Edmond Rostand’s classic play “Cyrano de Bergerac” is often revived on stage and screen with many memorable productions including Jean Paul Rappeneau’s 1990 adaptation with Gerard Depardieu as the eponymous hero, the celebrated swordsman and poet in love with Roxanne. But his big nose becomes a hindrance to his confidence. There is also a modern version of the classic tale in Fred Schepisi 1987 ROXANNE with Steve Martin as the enamoured protagonist. Now we have a musical version directed by Joe Weight, a wonderfully theatrical and deeply moving production with Peter Dinklage as Cyrano, a proud officer of the King’s Guard deeply in love with the beautiful Roxanne (Halley Bennett). But she instead is head over heels for the handsome new recruit Christian (Kelvin Harrison Jr.)…
It is a wonderful version of the celebrated love triangle which works a treat thanks to spellbinding performances and masterful direction by Joe Wright. Dinklage is perfectly cast, a vulnerable man without the famous big nose but “a freak” as he calls himself because of his height. Bennet is also delightful as the romantic heroine, delivering a fresh and highly watchable performance with a voice of an angel. But it is Joe Wright’s striking vision complimented perfectly by incredible designs that will stay long in the memory!


The multi award winning Thai director Apichatpong Weerasethakul, well known for such mesmerising films as UNCLE BOONMEE WHO CAN RECALL HIS PAST LIFE and CEMETERY OF SPENDOUR, delivers another hypnotic film exploring spirituality, life and death. This time he sets his action in Latin America and follows the story of Jessica (Tilda Swinton) a British woman travelling to Bogota in Colombia to visit her sister. During her visit she meets Agnes (Jeanne Balibar) an archaeologist studying human remains recently discovered in a tunnel. Her encounter with Agnes as well as with a fish scaler at the nearby village, ignites Jessica’s desire to examine her memories and own existence…
Swinton is very persuasive in a complex role and is very admirable in many scenes spoken entirely in Spanish and filmed in long takes. Like Weerasethakul’s previous films it requires patience but once you surrender to its beauty and rhythm it pays dividends.

THE 355

This promising spy thriller, featuring five brilliant international leading ladies, opens in South America where a top secret weapon falls into the wrong hands. CIA agent Mason Brown (Jessica Chastain) is sent to Paris to investigate and she reluctantly agrees to join forces with her rival the German agent Marie (Diane Kruger). They soon realise they also need help from British computer specialist Khadijah (Lupita Nyong’o) and from Colombian psychologist Graciela (Penelope Cruz). Their investigation takes them to Morocco before they reach Shanghai, where they meet the mysterious Lin (Bingbing Fan)…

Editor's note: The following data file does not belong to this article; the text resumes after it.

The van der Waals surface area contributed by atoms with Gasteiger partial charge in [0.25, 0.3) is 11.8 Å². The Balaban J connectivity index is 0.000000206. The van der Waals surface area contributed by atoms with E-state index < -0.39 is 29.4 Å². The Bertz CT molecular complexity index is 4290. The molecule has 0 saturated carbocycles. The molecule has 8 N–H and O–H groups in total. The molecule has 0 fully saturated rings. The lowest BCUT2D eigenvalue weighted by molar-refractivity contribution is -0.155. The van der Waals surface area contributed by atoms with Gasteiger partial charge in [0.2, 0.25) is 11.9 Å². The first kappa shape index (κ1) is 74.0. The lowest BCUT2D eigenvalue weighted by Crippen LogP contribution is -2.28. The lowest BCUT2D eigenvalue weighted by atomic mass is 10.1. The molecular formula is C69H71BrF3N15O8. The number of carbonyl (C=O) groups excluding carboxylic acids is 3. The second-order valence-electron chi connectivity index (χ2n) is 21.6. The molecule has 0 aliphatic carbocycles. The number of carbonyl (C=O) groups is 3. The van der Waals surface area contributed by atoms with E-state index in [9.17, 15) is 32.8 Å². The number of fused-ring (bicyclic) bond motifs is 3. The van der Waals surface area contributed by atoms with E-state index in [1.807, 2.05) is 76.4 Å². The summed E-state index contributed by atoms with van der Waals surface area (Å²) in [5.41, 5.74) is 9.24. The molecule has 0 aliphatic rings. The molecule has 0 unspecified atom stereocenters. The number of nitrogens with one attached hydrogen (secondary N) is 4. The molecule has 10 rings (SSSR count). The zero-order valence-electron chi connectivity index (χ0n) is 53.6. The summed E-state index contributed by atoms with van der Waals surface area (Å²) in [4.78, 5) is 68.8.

The first half is routine action stuff where the ladies get the chance to kick ass like there’s no tomorrow and fire their guns endlessly. But half way through the film changes gear and enters OCEAN’S EIGHT territory, especially in the auction sequence. Overall, a mixed bag -a mediocre adventure lifted by the presence of these remarkable ladies.


The acclaimed Iranian director Asghar Farhadi of such modern classics as THE SEPERATION and THE SALESMAN, tells another intriguing story in his compelling new film. Rahim gets a two day leave from prison and spends his precious time trying to convince his creditor to withdraw his complain about the debt he owes. But soon after things take an unexpected turn…
Farhadi is an expert in telling complex stories about simple, ordinary people caught in a world beyond their control. A deserved Grand Prix winner at Cannes and Iran’s entry at this year’s Oscars! Essential viewing!


Andrea Arnold, the director of FISH TANK and AMERICAN HONEY, changes gear for this fascinating documentary, which follows the life of Luma, a dairy cow on a farm. It is a tough life for Luma – after she gives birth, she provides milk daily and in abundance. Inevitably she is part of the machinery and like in a Greek tragedy it is impossible for Luma to escape her fate.
A beautiful, thought provoking and genuinely moving film that will change the way you see this precious, animal!


An engaging psychological thriller with a rare and very welcome lead performance from the iconic Jaqueline Bisset, the international star from the late sixties. Her long list of credits includes BULLIT, DAY FOR NIGHT and THE DEEP, but here she is almost unrecognisable as an elderly woman who provides a student (Alice Isaaz) with free accommodation in exchange for house work. But soon the eccentric woman starts to get jealous especially after her young lodger begins to ask questions about her dead husband…I
t is an intriguing premise which works thanks to the luminous presence of both leading ladies.

MARTYRS LANE: An atmospheric ghost story written and directed by Ruth Platt, who follows Leah, a 10 year-old girl growing up in a large, old house near the woods. Leah is a lonely girl until one night she is visited by a mysterious guest…Platt originally made this into a short and unsurprisingly it feels overextended and repetitive but still it delivers a haunting story that will keep you guessing till the end. (SHUDDER)

PICTURE STORIES: This brilliant documentary celebrates Picture Post, the influential magazine which changed the face of photography in Britain. It was created in the late 30’s and its photographic reportage was essential and hugely valuable until the late 50’s when television began to take a vital role in reporting the news. Enjoyable and informative accompanied by a great selection of black and white stills from those glory days!

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